Lifetime (n = 45)

P

0.5 serves/day

50 (82)

24 (63)

41 (91)

0.094

>0.5 serves/day

11 (18)

14 (37)

4 (9)

 

Dietary Pattern

    

 Traditional

28 (46)

3 (8)

1 (2)

 

 Mixed

33 (54)

31 (82)

4 (9)

NAa

 Westernised

0

4 (10)

40 (89)

 

aNot Available as a p-value cannot be obtained with the chi-squared test for a cell having zero value

Fig. 2

Association between dietary pattern and length of time in Australia

Table 8

Logistic regression analysis examining the association between wheeze (outcome) and nutrient intake (predictor)

Nutrient intake

Unadjusted odds ratio (n = 144)

95 % CI

P

Adjustedb odds ratio (n = 144)

95 % CI

P

Antioxidants

      

 Carotene (ug)

1.0

1.0 – 1.0

0.930

1.0

1.0 – 1.0

0.555

 Retinol equivalents (ug)

1.0

1.0 – 1.0

0.829

1.0

1.0 – 1.0

0.743

 Vitamin C (mg)

1.0

1.0 – 1.0

0.090

1.0

1.0 – 1.0

0.063

Dietary fat

      

 Total fat (g)

1.0

1.0 – 1.0

0.347

1.01

1.0 – 1.0

0.217

 %Saturated fata

1.1

1.0 – 1.2

0.244

1.04

0.9 – 1.2

0.593

 %Monounsaturated fata

1.1

1.0 – 1.3

0.117

1.2

1.0 – 1.4

0.111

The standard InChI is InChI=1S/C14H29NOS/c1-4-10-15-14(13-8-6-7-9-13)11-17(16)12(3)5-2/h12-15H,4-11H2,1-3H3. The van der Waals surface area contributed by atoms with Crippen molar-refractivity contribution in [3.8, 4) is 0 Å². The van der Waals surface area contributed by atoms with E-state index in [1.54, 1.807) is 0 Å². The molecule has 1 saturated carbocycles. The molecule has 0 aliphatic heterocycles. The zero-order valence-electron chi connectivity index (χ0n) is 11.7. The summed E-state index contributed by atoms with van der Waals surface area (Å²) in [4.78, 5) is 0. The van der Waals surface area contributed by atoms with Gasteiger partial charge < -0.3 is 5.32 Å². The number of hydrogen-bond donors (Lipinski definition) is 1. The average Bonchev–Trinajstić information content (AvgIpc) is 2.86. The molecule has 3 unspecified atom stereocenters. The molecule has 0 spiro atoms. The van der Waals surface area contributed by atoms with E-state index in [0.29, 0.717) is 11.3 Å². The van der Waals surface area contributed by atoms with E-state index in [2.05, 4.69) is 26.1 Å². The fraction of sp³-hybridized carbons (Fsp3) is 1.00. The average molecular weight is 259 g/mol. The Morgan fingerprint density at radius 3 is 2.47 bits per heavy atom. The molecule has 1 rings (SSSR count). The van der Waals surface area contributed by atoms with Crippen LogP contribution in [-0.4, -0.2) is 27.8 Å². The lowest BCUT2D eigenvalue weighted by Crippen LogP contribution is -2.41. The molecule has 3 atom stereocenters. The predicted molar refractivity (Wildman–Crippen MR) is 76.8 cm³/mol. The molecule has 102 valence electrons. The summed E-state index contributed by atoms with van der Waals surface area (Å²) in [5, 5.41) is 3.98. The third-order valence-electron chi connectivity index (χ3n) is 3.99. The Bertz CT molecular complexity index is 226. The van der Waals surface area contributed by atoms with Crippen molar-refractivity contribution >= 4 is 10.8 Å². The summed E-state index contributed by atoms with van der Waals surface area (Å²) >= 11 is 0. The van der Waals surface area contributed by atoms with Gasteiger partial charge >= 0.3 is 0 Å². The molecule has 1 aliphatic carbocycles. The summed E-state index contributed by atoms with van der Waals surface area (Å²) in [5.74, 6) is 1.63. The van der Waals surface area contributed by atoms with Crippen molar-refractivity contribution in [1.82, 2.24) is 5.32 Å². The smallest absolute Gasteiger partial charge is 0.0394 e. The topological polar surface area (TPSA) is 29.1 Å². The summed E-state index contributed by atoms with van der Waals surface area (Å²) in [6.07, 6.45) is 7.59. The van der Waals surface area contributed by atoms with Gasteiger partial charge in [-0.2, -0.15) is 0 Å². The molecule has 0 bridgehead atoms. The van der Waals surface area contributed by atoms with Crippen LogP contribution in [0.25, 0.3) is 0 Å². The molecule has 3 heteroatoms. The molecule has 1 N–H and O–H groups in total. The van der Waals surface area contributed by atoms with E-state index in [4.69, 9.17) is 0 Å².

%Polyunsaturated fata

0.9

0.6 – 1.3

0.623

0.9

0.6 – 1.3

0.535

Other

      

 Fibre (g)

1.0

0.9 – 1.0

0.468

1.0

1.0 – 1.0

0.853

aExpressed as a percentage of total energy intake, bAdjusted for age, sex and length of time in Australia

Table 9

Logistic regression analysis examining the association between wheeze (outcome) and whole food intake (predictor)

Whole food intake

Unadjusted odds ratio (n = 144)

95 % CI

P

Adjusteda odds ratio (n = 144)

95 % CI

P

Foods high in Antioxidants

      

 Fruit

0.9

0.5–1.6

0.635

0.9

0.5–1.6

0.645

 Nuts

0.9

0.2–3.4

0.680

0.8

0.2–3.5

0.783

 Tea

1.0

0.4–2.2

0.863

1.2

0.5–2.7

0.705

Foods high in Saturated/Trans fats

      

 Takeaway

0.2

0.01–6.2

0.129

0.1

0.002–6.1

0.286

 Pies

0.9

0.2–4.8

0.518

0.5

0.1–3.4

0.479

 Choc

0.9

0.3–2.7

0.597

0.8

0.2–2.6

0.677

 Cake

1.4

0.6–3.2

0.723

1.1

0.5–2.8

0.777

 Ice cream

0.8

0.2–2.6

0.559

0.6

0.2–2.2

0.490

 Crisps

1.5

0.6–3.8

0.583

1.1

0.4–3.0

0.823

Foods high in omega-3 fats

      

 Fish

1.3

0.1–11.9

0.843

0.980

0.1–11.2

0.987

aAdjusted for age, sex and length of time in Australia

Table 10

Frequencies of wheeze at rest and dietary intake (N = 144)

Vegetable intake

Wheeze at rest = No (n = 109)

Wheeze at rest = Yes (n = 35)

P

0.5 serves/day

81 (74)

24 (69)

0.665

>0.5 serves/day